It would be easy for any tenant, or interloper, to remove the posted notice. It would be just as facile for the mortgagor or tenant to simply assert either that the posting was not accomplished or that the mailed notice was never received. (Mailing is the obligation – not receipt – but denial of receipt puts the mailing at issue.)
There is abundant law for the proposition that a mistake not resulting in prejudice can be treated as merely ministerial and not fatal. [See discussion at 1 Bergman on New York Mortgage Foreclosures §2.06A, LexisNexis Matthew Bender (rev. 2009).] While it would seem that neglect to mail or post the notice (if even true) would not be genuinely prejudicial, it is impossible to predict what any court might do. And the statute is silent as to any consequence of non-compliance.
Therefore, title insurers will require proof in the record that the mailing or posting mandates were adhered to. This is an obvious new insurance necessity. But then, just as defendants can claim they were never served, so too can they challenge the tenant notice imperatives, affidavits notwithstanding.
Home loan is no longer confined to any amount. It is a loan to a natural person (therefore not a corporation an LLC or LLP), with the debt incurred primarily for personal, family or household purposes and the security – the mortgaged property – improved by a one-to-four family dwelling or a condominium unit (the expansion to a condo is new) “used or occupied, or intended to be used or occupied wholly or partly, as the home or residence of one or more persons which is or will be occupied by the borrower as the borrower’s principal dwelling.”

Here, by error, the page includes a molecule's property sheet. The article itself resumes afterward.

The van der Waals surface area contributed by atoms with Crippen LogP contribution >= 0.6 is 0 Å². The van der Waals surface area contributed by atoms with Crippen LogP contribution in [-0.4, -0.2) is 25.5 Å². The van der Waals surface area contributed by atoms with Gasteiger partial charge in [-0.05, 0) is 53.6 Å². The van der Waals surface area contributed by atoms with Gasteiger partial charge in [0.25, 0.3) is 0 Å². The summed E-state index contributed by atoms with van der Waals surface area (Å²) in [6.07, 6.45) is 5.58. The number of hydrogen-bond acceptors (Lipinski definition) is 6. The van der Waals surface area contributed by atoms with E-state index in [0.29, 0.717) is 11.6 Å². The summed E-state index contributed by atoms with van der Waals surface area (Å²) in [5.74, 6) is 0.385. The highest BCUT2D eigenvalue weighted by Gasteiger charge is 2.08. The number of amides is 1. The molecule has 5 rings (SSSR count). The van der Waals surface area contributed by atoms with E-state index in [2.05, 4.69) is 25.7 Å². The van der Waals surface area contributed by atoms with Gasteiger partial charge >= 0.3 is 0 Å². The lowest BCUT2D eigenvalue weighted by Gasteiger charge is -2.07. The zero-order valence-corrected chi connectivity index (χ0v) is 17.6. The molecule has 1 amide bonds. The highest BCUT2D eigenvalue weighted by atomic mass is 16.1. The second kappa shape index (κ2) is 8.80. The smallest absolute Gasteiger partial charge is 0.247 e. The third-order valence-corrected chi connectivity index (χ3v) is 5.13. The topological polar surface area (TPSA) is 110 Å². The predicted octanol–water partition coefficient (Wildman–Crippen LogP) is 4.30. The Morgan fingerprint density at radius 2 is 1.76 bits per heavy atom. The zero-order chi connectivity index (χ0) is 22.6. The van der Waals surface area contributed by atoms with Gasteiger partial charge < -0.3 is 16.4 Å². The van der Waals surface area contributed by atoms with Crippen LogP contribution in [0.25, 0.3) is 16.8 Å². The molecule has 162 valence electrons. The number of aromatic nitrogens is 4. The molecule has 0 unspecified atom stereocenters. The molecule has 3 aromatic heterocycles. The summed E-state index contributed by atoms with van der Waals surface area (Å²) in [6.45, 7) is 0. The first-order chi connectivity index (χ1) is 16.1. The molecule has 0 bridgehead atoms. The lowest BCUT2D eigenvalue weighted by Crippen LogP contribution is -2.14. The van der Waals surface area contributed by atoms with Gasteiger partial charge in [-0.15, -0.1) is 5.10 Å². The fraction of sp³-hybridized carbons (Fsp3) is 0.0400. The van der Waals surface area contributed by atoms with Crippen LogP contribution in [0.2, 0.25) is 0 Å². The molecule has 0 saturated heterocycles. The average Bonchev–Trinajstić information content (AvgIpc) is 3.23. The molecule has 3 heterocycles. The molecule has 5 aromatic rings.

“Foreclosure” of a co-op interest now elicits a ninety-day notice too, per amendment to the Uniform Commercial Code. (UCC 9-611) For a lender who may propose to take the co-op without a sale, or if the borrower offers the equivalent of a deed in lieu of foreclosure, new provisions apply and should be consulted. (UCC 9-620(h))
The ninety-day notice is a condition precedent to foreclosure so proof that it was sent will be a needed aspect to insure a foreclosure title. Although it seems unlikely that a foreclosure would proceed to a sale with this notice unchallenged, so that any issue about it would likely have been resolved during the action, it nevertheless becomes an item to address.
It must be understood that residential real property (for which the tenant notice is required) is defined as any building or structure that is, or may be used, in whole or in part, as the home of one or more persons and includes any building used for both residential and commercial purposes. [RPAPL §1305(1)(a)] In short, from a one family home, to the largest apartment building, to any mixed use structure, tenant notification will be required.
Because the notice is to be sent by the new owner of the property, it is a post-deed (and usually post insurance) act of the insured owner. Thus, it typically would not raise new title concerns. But the extent to which foreclosure titles are burdened by occupancies or tenancies is new.
Previously, the interest of a tenant or occupant named and served in the foreclosure (or whose interest arose after the filing of the notice of pendency) was extinguished by the foreclosure sale. (An exception was rent protected tenants who should not have been served in the first instance.) Federal legislation has recently imposed this for federally related loans; this statute reverses priorities for all residential real property foreclosures so that occupants can remain for 90 days and lessees remain for the life of their leases, even though otherwise subordinate to the foreclosed mortgage.